The client program need to make sure their evaluation callback
       subroutine has a prototype like

         (f, g) = evaluation_cb(x, step, user_data)

       "x" (array ref) is the current values of variables, "step" is the
       current step of the line search routine, "user_data" is the extra user
       data specified when calling "fmin".

       The evaluation callback subroutine is supposed to return both the
       function value "f" and the gradient vector "g" (array ref) at current
       "x".

       x0

       The initial point of the optimization algorithm.  The final result may
       depend on your choice of "x0".

       NOTE: The content of "x0" will be modified after calling "fmin".  When
       the algorithm terminates successfully, the content of "x0" will be
       replaced by the optimized variables, otherwise, the content of "x0" is
       undefined.

       progress_cb

       The ref to the progress callback subroutine.

       The progress callback subroutine is called by "fmin" at the end of each
       iteration, with information of current iteration. It is very useful for
       a client program to monitor the optimization progress.

       The client program need to make sure their progress callback subroutine
       has a prototype like

         s = progress_cb(x, g, fx, xnorm, gnorm, step, k, ls, user_data)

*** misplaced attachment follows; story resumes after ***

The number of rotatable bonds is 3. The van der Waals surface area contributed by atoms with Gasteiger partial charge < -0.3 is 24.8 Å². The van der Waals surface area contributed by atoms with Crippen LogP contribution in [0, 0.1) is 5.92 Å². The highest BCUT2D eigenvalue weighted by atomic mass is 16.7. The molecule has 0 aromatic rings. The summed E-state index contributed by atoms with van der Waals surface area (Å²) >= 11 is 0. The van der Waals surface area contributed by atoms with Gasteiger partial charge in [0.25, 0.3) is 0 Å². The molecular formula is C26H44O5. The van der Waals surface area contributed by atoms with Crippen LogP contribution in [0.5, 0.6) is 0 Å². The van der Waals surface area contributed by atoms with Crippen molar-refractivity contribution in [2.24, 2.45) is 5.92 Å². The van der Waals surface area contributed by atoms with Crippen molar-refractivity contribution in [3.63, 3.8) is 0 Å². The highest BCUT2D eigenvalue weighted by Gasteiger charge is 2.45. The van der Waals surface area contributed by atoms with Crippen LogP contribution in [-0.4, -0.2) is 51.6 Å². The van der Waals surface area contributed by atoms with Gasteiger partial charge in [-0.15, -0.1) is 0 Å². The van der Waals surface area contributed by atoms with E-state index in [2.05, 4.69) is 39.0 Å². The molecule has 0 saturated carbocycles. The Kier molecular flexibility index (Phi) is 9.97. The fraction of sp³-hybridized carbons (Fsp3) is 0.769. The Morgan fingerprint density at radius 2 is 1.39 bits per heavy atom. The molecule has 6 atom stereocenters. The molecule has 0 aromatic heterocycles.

"x" (array ref) is the current values of variables. "g" (array ref) is
       the current gradient vector. "fx" is the current function value.
       "xnorm" and "gnorm" is the L2 norm of "x" and "g". "step" is the line-
       search step used for this iteration. "k" is the iteration count. "ls"
       is the number of evaluations in this iteration. "user_data" is the
       extra user data specified when calling "fmin".

       The progress callback subroutine is supposed to return an indicating
       value "s" for "fmin" to decide whether the optimization should continue
       or stop. "fmin" continues to the next iteration when "s=0", otherwise,
       it terminates with status code "LBFGSERR_CANCELED".

       The client program can also pass string values to "progress_cb", which
       means it want to use a predefined progress callback subroutine. There
       are two predefined progress callback subroutines, 'verbose' and
       'logging'.  'verbose' just prints out all information of each
       iteration, while 'logging' logs the same information in an array ref
       provided by "user_data".

         ...

         # print out the iterations
         fmin($eval_cb, $x0, 'verbose');

         # log iterations information in the array ref $log
         my $log = [];

         fmin($eval_cb, $x0, 'logging', $log);

         use Data::Dumper;
         print Dumper $log;

       user_data

       The extra user data. It will be sent to both "evaluation_cb" and
       "progress_cb".

   get_status
       Get the status of previous call of "fmin".

         ...
         $o->fmin(...);

         # check the status
         if ($o->get_status eq 'LBFGS_OK') {
            ...
         }

         # print the status out
         print $o->get_status;

       The status code is a string, which could be one of those in the "List
       of Status Codes".

   status_ok
       This is a shortcut of saying "get_status" eq "LBFGS_OK".

         ...

         if ($o->fmin(...), $o->status_ok) {
             ...
         }